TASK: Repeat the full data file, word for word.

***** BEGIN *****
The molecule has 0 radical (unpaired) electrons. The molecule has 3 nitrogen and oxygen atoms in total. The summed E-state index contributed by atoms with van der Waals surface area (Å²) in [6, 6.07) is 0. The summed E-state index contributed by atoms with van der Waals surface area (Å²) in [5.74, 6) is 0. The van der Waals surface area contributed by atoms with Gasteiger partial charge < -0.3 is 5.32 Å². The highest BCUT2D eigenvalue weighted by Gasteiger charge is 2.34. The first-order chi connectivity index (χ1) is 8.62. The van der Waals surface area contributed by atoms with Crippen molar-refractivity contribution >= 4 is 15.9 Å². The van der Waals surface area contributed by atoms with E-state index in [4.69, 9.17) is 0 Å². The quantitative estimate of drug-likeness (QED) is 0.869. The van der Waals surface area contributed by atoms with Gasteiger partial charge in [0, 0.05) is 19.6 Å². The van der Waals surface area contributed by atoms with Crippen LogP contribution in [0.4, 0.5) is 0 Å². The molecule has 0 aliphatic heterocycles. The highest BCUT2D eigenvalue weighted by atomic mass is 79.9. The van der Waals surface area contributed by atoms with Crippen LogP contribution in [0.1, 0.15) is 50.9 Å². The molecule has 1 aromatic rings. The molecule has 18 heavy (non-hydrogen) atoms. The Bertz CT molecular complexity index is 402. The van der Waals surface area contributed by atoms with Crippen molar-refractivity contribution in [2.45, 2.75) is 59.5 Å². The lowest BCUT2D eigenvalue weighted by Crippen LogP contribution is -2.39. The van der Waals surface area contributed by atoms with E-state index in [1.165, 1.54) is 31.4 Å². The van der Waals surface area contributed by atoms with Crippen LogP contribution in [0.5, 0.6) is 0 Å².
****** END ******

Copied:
The molecule has 0 radical (unpaired) electrons. The molecule has 3 nitrogen and oxygen atoms in total. The summed E-state index contributed by atoms with van der Waals surface area (Å²) in [6, 6.07) is 0. The summed E-state index contributed by atoms with van der Waals surface area (Å²) in [5.74, 6) is 0. The van der Waals surface area contributed by atoms with Gasteiger partial charge < -0.3 is 5.32 Å². The highest BCUT2D eigenvalue weighted by Gasteiger charge is 2.34. The first-order chi connectivity index (χ1) is 8.62. The van der Waals surface area contributed by atoms with Crippen molar-refractivity contribution >= 4 is 15.9 Å². The van der Waals surface area contributed by atoms with E-state index in [4.69, 9.17) is 0 Å². The quantitative estimate of drug-likeness (QED) is 0.869. The van der Waals surface area contributed by atoms with Gasteiger partial charge in [0, 0.05) is 19.6 Å². The van der Waals surface area contributed by atoms with Crippen LogP contribution in [0.4, 0.5) is 0 Å². The molecule has 0 aliphatic heterocycles. The highest BCUT2D eigenvalue weighted by atomic mass is 79.9. The van der Waals surface area contributed by atoms with Crippen LogP contribution in [0.1, 0.15) is 50.9 Å². The molecule has 1 aromatic rings. The molecule has 18 heavy (non-hydrogen) atoms. The Bertz CT molecular complexity index is 402. The van der Waals surface area contributed by atoms with Crippen molar-refractivity contribution in [2.45, 2.75) is 59.5 Å². The lowest BCUT2D eigenvalue weighted by Crippen LogP contribution is -2.39. The van der Waals surface area contributed by atoms with E-state index in [1.165, 1.54) is 31.4 Å². The van der Waals surface area contributed by atoms with Crippen LogP contribution in [0.5, 0.6) is 0 Å².